Monday, July 27, 2020

Poor Movement = Decreased Athletic Performance

Throughout the history of this blog I have submitted that pathokinematics negatively affects athletic performance.  I have examined in depth how pathokinematics contribute to injury in athletes, looked at the types of injuries we see in athletes who demonstrate certain kinds of lower extremity pathokinematics and reviewed several other factors, some seemingly unrelated to movement itself, that affect athletes and which can contribute to pathokinematics.  Here I will dive into more detail about how pathokinematics affect several fundamentals that drive performance.

 Pain During Activity and Sports

The first and most obvious way in which pathokinematics can affect performance is the fact that certain kinds of pathokinematics lead to injury over time.  Injury often brings pain, and even when an athlete is ready to return to sports activities, he or she may have recurring pain with the activities that directly or indirectly involve the body part that was injured.  Additionally, he or she might have pain when involved in activities where the movement patterns are the same as when the injury occurred, since those movement patterns were likely to have contributed to the injury in the first place.

Let’s look at a specific example.  The human body is designed to function in a given way as we have discussed previously.  When we allow our bodies to operate outside the “norm,” movement becomes less efficient, requires more energy, and can result in tissue break down and injury over time.  To illustrate this point, let’s look at the human gait, which is the way we walk.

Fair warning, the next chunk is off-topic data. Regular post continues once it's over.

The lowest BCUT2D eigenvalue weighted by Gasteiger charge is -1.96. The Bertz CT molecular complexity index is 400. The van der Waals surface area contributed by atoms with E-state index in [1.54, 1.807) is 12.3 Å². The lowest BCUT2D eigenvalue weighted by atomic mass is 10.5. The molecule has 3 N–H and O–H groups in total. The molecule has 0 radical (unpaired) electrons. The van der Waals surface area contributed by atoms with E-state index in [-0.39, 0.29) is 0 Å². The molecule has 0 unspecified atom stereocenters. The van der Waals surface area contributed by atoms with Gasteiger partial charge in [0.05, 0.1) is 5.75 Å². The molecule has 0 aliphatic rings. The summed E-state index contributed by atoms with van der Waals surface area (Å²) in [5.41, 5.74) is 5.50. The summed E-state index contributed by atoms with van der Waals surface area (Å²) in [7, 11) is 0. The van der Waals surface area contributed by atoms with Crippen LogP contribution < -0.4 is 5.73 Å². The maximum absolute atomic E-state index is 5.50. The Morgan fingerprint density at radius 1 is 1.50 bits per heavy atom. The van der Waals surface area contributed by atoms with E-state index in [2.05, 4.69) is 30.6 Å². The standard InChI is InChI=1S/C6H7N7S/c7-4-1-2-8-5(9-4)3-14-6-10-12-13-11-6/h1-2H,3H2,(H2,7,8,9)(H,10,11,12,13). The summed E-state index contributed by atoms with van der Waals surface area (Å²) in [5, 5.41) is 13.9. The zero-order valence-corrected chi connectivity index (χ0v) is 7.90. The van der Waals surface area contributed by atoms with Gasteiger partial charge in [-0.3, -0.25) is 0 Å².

Gait occurs in humans thanks to a spinal reflex (located in the spinal cord in the “central pattern generator”) and occurs in a predictable and repetitive pattern.  First, the heel strikes or contacts the ground with the foot slightly supinated and then the foot pronates to the point of mid-stance, at which time all of the weight of the body is centered over the foot.  Next is the “toe off” in which the foot continues to pronate to allow push off on the 1st ray (big toe).  The foot, ankle, knee, hip and spine all work together in harmony during each of these defined phases in order to facilitate forward (in this example) movement of the body while in a standing, upright position.  These structures have certain ranges of motion specifically designed to allow our joints, ligaments, tendons and muscles to absorb the force of these actions in ways that are not detrimental to the structures themselves over time and with repetition.